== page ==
AMC’s ‘Halt and Catch Fire’ Catches Fire

I don’t want to say that Halt and Catch Fire was a bad show in its first season. It had engaging, well-drawn characters, the setting (early ‘80s Texas) was specific and convincing, and the overall story (trying to create the first portable computer) was compelling.

But the show made a few odd missteps in that first season, starting with keeping its most compelling character (Kerry Bishe’s hardware whiz Donna) mostly peripheral to the main plot and ending with its protagonist, Lee Pace’s Steve Jobsian tech visionary Joe MacMillan, setting fire to a truck containing the first shipment of the Giant, the aformentioned portable computer.

It’s unclear if the show’s huge pivot in this second season toward its more interesting characters – Donna and Mackenzie Davis’ temperamental code prodigy Cameron – and away from Joe and Donna’s husband, hardware whiz Gordon (Scoot McNairy) was always part of the plan, or a nimble adaptation to keep the show alive. Either way, Halt and Catch Fire is enormously improved this season, and has moved so far away from the first season’s storyline that there is no real need to have seen it to enjoy the second.

In season two, Cameron has taken her talents and formed her own proto-gaming company, Mutiny, and hired Donna as her systems administrator. Joe is out of the picture and Gordon, who made a small fortune selling the Giant, is at home with the kids while Donna works. Slowly, the players come back together: Joe, whose romance with Cameron ended with the first season and the flaming truck, is engaged to the daughter of an oil company executive, who Joe persuades to let him build a mainframe of online servers; he hires Gordon to build those servers; Gordon sells Donna time on those servers when she complains that Mutiny is quickly outgrowing its homemade server bank in Cameron’s house; Joe finds out, formalizes a rental agreement, and soon the oil company is trying to buy Mutiny.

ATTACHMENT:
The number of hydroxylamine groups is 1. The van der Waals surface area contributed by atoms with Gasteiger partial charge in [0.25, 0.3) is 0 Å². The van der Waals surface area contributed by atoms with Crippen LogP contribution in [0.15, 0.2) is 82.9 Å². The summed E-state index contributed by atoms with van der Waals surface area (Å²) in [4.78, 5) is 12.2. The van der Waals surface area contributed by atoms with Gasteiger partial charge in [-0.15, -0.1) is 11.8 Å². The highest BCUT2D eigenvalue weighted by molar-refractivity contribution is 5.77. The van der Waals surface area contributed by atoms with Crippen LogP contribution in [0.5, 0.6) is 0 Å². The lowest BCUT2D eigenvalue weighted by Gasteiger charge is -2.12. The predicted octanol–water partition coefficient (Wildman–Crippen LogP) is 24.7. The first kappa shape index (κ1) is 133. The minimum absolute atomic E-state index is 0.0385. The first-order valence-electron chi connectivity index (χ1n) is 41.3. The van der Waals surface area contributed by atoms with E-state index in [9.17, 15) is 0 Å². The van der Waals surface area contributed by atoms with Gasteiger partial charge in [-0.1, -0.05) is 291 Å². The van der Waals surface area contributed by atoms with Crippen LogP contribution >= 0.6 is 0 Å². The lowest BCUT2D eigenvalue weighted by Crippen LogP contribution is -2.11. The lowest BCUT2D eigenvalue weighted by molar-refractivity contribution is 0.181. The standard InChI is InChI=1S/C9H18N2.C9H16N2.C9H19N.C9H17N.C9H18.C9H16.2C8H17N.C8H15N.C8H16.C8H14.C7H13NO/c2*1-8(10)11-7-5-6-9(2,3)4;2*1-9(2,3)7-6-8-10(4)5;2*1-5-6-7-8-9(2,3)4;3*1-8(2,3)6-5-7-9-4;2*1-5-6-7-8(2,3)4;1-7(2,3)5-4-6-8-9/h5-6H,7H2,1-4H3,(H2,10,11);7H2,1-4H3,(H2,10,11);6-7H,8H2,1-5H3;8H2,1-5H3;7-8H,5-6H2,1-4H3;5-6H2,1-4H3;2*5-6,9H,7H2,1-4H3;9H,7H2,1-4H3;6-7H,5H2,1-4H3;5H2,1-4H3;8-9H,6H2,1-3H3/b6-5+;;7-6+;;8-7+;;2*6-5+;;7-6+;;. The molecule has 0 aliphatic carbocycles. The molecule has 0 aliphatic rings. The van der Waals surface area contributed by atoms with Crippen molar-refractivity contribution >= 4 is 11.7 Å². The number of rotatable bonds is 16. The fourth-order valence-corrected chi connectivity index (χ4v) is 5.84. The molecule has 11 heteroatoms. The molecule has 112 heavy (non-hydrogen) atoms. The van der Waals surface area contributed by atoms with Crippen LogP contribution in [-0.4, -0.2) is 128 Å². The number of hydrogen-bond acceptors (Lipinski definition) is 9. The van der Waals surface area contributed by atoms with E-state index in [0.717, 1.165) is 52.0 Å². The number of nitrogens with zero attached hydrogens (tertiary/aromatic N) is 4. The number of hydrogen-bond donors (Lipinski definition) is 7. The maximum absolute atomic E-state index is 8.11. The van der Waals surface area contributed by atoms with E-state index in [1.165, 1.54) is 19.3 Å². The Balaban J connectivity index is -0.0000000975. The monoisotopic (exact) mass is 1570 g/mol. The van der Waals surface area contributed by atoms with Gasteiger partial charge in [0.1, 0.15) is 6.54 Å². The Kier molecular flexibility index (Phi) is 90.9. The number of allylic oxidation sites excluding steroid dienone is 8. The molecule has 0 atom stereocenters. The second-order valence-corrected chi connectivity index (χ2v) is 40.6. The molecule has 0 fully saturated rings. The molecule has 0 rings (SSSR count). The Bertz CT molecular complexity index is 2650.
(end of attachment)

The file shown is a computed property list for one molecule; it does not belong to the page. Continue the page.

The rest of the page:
The result is that that slightly shaky first season, viewed in hindsight through the lens of this much stronger second one, plays like backstory, informing the current relationships among the principals, which are suspicious, distrustful, and alienated.

Meanwhile, Mutiny is inventing online gaming, chat, broadband, and any number of the innovations that we take for granted now but seemed like silly novelties back in 1985. Obviously, Mutiny is fictional and didn’t really invent anything, so it’s likely that the show will have to snatch each of these victories from them in order to stay (relatively) historically accurate.

Or maybe they won’t; in the most recent episodes, one character has gone to visit family in Northern California and another has announced he’s moving there, so it’s entirely possible that these characters will shoehorn themselves into Real History, a la Boardwalk Empire. Maybe they’ll go work for Apple or Microsoft or Oracle.

Regardless of the plot, the characters are interesting enough to keep this thing afloat, particularly Donna and Cameron, whose story arc as females running a start-up in the male-dominated tech world is all the more interesting for the fact that they have never made any reference to it; no one has underestimated them because they’re women, and they have never complained that they’re being treated badly because of it. They are just smart, driven, capable characters blowing the doors off of everyone around them, and I can’t wait to see what they do next.

And in case you’re wondering what that strange title is all about, well, why don’t you make use of this networked computer you’re reading this on and figure it out?